As some teachers and students headed back to the classroom, traders appeared to call an end to the summer for natural gas markets as well. With the latest weather models slicing more projected demand off the 15-day forecast, the Nymex September gas futures contract tumbled 47.5 cents to $7.589/MMBtu on Monday. October futures fell 47.3 cents to $7.578.
At A Glance:
- Pipeline maintenance curbs production
- Intensity of mid-October cold unclear
- Cash prices rise on cold blast
Spot gas prices were lower across most of the country despite continued widespread heat for another day or so. NGI’s Spot Gas National Avg. dropped 20.0 cents to $7.845.
After countless bouts of 90-degree temperatures popping up across the Lower 48 this summer, the latest weather models showed cooler weather set to begin this week lingering for most of the month. NatGasWeather said the Global Forecast System (GFS) shed 3 cooling degree days (CDD), while the European Centre model was down a heftier 9 CDDs.
The coming 15-day pattern is still “slightly bullish,” according to the forecaster, with national CDDs forecast to be above normal most days. However, with much more comfortable temperatures expected to arrive over the East Aug. 10-20, national demand won’t be nearly as intimidating as it has been the past six weeks.
“To that point, weather patterns could disappoint,” NatGasWeather said.
Meanwhile, production hit an all-time high of 98 Bcf/d last week and held near that level early Monday. The supply/demand balance already may be showing signs of loosening based on the most recent storage inventory data. Any cooler weather on the horizon could lead to more downside in the near term.
EBW Analytics Group agreed that signs are mounting that the near-term heat wave has crested, with bearish forecast shifts over the weekend erasing 11 CDDs for the last three weeks of August. As scarcity risks recede alongside peak summer heat, elevated summerlong power prices may begin to ebb, the firm said. This subsequently could drag gas prices lower as well.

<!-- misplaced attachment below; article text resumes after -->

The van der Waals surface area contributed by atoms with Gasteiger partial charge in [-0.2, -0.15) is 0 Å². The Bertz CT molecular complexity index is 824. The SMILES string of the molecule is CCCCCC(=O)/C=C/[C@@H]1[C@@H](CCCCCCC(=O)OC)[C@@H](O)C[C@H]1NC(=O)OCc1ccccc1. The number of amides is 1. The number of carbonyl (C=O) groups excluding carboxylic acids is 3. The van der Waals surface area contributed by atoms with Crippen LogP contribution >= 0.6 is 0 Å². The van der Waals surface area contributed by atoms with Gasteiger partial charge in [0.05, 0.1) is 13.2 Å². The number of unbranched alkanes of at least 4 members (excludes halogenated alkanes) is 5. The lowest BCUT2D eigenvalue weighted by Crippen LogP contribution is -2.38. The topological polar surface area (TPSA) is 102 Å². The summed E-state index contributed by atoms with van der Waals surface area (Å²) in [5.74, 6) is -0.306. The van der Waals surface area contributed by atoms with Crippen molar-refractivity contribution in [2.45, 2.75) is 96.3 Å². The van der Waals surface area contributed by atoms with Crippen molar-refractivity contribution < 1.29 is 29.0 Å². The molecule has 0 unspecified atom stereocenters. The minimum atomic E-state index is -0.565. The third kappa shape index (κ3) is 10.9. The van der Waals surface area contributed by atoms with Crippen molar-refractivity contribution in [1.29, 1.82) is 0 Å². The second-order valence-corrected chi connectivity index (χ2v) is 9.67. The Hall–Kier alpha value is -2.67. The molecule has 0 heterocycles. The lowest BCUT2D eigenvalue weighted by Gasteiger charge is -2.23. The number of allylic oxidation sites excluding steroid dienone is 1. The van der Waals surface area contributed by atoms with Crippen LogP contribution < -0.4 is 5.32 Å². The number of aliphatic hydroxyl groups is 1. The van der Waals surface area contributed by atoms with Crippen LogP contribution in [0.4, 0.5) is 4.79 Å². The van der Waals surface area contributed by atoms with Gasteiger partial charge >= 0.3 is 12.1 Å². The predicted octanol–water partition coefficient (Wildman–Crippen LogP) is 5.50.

It noted that technical indicators similarly point in a bearish direction, with a deeper consolidation still favored following the monstrous $4.00 surge in July. However, the potential to return 2.0 Bcf/d of demand at Freeport LNG by early October – ahead of consensus analyst expectations – remains the biggest fundamental development in recent days, according to EBW.
“As the market shifts its focus over the next 30-60 days from fading late-summer power sector demand to squarely focus on the upcoming winter ahead, a renewed surge in natural gas appears increasingly likely to carry prices steeply higher,” said EBW senior analyst Eli Rubin.
The liquefied natural gas export facility’s potential return in October effectively has lowered the storage trajectory throughout the winter and thus has raised EBW’s price forecast. It sees prices potentially soaring as high as $9.170 in the next 45 days and then possibly moving to $9.730 in the next three months. Its projected winter exit target, meanwhile, has fallen under 1.0 Tcf.
More Cash Price Discounts